I just finished up some quick tests from a $40 four ounce Brunton Inspire LiPo USB charger with internal battery on the Nexus One. I am pretty impressed. My goal is to be able to recharge the N1 daily during one to three week hikes using solar power. Since the N1 probably expects a constant 500mA (for USB 2.0) or 1amp (using the wall charger) I started to look at other options for storing the sun's charge from my 6 watt or 14 watt panel. When I have the panel draped cross my backpack and am hiking in tree cover the power output will be sporatic. This might not be good for the N1 as it would at the very least be constantly powering on and off as it gets the interupted charging voltage. Enter the Brunton Inspire. It has a 3200mA 3.7V internal LiFePo (I think LiFePo instead of LiPo but not 100% sure) and the ability to charge it's internal battery from an external USB voltage level source or the ability to charge USB devices from it's battery (like the Nexus One for instance!). With a bit over 10 watt-hours of capacity, it should be able to charge the N1 from 0% to 100% at least one time, and possibly as much as 1.5 or 2 times. (the N1 battery has a rating of 3.7V at 1400mA). I did a test and even with the Inspire at 75% capacity it brought my N1 from 50% charge to 100% charge in about an hour and still had over 50% left according to the crude 4 led level indicator. I also did some testing to determine how the Inspire would respond to low wattage charging (simulating cloudy overcast days) and interupted charging (simulating walking under trees). In both cases it seemed to still dump whatever charge I could give it into it's internal battery. I simulated a cloudy day by only giving it 5V at 200mA from my bench supply and even this 1 watt of input brought it from the 50% level to the 75% level in about 3 hours. This could then be used to bring the N1 from 50% to 100% at night after the day's hike and gps/camera use.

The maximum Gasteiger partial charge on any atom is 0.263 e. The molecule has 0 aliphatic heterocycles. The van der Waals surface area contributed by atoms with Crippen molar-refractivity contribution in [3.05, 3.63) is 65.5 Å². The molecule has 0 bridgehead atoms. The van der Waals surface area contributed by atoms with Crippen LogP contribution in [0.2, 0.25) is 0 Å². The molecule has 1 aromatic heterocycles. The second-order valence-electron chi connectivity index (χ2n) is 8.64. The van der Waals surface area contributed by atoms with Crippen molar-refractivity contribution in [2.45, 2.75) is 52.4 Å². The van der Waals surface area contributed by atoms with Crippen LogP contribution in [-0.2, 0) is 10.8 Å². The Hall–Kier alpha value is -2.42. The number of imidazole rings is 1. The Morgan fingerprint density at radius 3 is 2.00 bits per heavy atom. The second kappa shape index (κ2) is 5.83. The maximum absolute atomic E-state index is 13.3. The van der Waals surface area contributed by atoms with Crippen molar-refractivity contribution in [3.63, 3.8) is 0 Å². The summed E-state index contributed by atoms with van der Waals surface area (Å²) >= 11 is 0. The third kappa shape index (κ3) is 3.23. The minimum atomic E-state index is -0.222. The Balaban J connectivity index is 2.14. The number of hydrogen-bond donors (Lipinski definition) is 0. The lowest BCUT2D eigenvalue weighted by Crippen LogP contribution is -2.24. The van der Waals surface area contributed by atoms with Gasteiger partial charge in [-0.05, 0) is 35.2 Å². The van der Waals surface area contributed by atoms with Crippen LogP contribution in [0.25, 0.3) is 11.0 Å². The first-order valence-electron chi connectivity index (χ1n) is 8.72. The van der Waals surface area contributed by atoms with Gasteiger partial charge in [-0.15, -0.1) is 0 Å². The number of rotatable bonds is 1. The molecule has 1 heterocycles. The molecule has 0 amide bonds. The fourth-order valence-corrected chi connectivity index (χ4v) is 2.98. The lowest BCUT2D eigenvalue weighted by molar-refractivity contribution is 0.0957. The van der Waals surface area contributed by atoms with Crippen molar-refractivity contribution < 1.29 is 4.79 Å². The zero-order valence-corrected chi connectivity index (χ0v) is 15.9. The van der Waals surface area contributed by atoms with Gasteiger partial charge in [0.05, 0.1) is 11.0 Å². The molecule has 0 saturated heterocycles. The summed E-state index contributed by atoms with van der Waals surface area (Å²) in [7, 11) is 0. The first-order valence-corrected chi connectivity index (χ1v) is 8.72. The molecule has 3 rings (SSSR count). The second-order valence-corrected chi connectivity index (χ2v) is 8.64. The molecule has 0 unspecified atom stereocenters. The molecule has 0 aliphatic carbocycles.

I'll post more after I perform a few more experiments, but things are looking positive.